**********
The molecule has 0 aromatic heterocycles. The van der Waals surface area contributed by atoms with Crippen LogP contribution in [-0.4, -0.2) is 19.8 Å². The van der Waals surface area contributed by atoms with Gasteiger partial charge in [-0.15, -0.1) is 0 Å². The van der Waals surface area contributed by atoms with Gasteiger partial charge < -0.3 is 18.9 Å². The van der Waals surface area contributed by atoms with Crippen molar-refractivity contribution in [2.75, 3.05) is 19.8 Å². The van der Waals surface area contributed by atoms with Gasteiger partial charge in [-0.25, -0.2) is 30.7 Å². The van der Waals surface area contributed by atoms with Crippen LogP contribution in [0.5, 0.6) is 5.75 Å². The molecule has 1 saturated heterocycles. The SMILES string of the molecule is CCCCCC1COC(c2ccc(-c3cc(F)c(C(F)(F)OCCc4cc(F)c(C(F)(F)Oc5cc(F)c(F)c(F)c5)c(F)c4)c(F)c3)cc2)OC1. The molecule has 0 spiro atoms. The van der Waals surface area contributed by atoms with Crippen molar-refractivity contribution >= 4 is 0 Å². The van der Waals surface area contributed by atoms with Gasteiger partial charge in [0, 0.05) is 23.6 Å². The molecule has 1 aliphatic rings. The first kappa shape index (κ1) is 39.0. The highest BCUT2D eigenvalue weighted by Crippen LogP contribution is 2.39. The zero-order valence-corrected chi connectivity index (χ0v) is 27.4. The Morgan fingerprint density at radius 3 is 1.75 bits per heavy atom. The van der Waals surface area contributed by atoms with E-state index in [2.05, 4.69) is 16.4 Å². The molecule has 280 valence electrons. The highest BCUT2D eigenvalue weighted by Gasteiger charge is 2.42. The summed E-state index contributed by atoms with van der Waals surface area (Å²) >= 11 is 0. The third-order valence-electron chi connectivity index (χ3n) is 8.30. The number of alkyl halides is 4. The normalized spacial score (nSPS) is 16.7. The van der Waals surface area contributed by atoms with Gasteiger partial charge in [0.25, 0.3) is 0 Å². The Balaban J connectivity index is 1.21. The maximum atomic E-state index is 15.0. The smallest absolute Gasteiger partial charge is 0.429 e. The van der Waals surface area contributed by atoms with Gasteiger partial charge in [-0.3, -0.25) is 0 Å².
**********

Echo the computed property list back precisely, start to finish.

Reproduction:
The molecule has 0 aromatic heterocycles. The van der Waals surface area contributed by atoms with Crippen LogP contribution in [-0.4, -0.2) is 19.8 Å². The van der Waals surface area contributed by atoms with Gasteiger partial charge in [-0.15, -0.1) is 0 Å². The van der Waals surface area contributed by atoms with Gasteiger partial charge < -0.3 is 18.9 Å². The van der Waals surface area contributed by atoms with Crippen molar-refractivity contribution in [2.75, 3.05) is 19.8 Å². The van der Waals surface area contributed by atoms with Gasteiger partial charge in [-0.25, -0.2) is 30.7 Å². The van der Waals surface area contributed by atoms with Crippen LogP contribution in [0.5, 0.6) is 5.75 Å². The molecule has 1 saturated heterocycles. The SMILES string of the molecule is CCCCCC1COC(c2ccc(-c3cc(F)c(C(F)(F)OCCc4cc(F)c(C(F)(F)Oc5cc(F)c(F)c(F)c5)c(F)c4)c(F)c3)cc2)OC1. The molecule has 0 spiro atoms. The van der Waals surface area contributed by atoms with Crippen molar-refractivity contribution >= 4 is 0 Å². The van der Waals surface area contributed by atoms with Gasteiger partial charge in [0, 0.05) is 23.6 Å². The molecule has 1 aliphatic rings. The first kappa shape index (κ1) is 39.0. The highest BCUT2D eigenvalue weighted by Crippen LogP contribution is 2.39. The zero-order valence-corrected chi connectivity index (χ0v) is 27.4. The Morgan fingerprint density at radius 3 is 1.75 bits per heavy atom. The van der Waals surface area contributed by atoms with E-state index in [2.05, 4.69) is 16.4 Å². The molecule has 280 valence electrons. The highest BCUT2D eigenvalue weighted by Gasteiger charge is 2.42. The summed E-state index contributed by atoms with van der Waals surface area (Å²) >= 11 is 0. The third-order valence-electron chi connectivity index (χ3n) is 8.30. The number of alkyl halides is 4. The normalized spacial score (nSPS) is 16.7. The van der Waals surface area contributed by atoms with Gasteiger partial charge in [0.25, 0.3) is 0 Å². The Balaban J connectivity index is 1.21. The maximum atomic E-state index is 15.0. The smallest absolute Gasteiger partial charge is 0.429 e. The van der Waals surface area contributed by atoms with Gasteiger partial charge in [-0.3, -0.25) is 0 Å².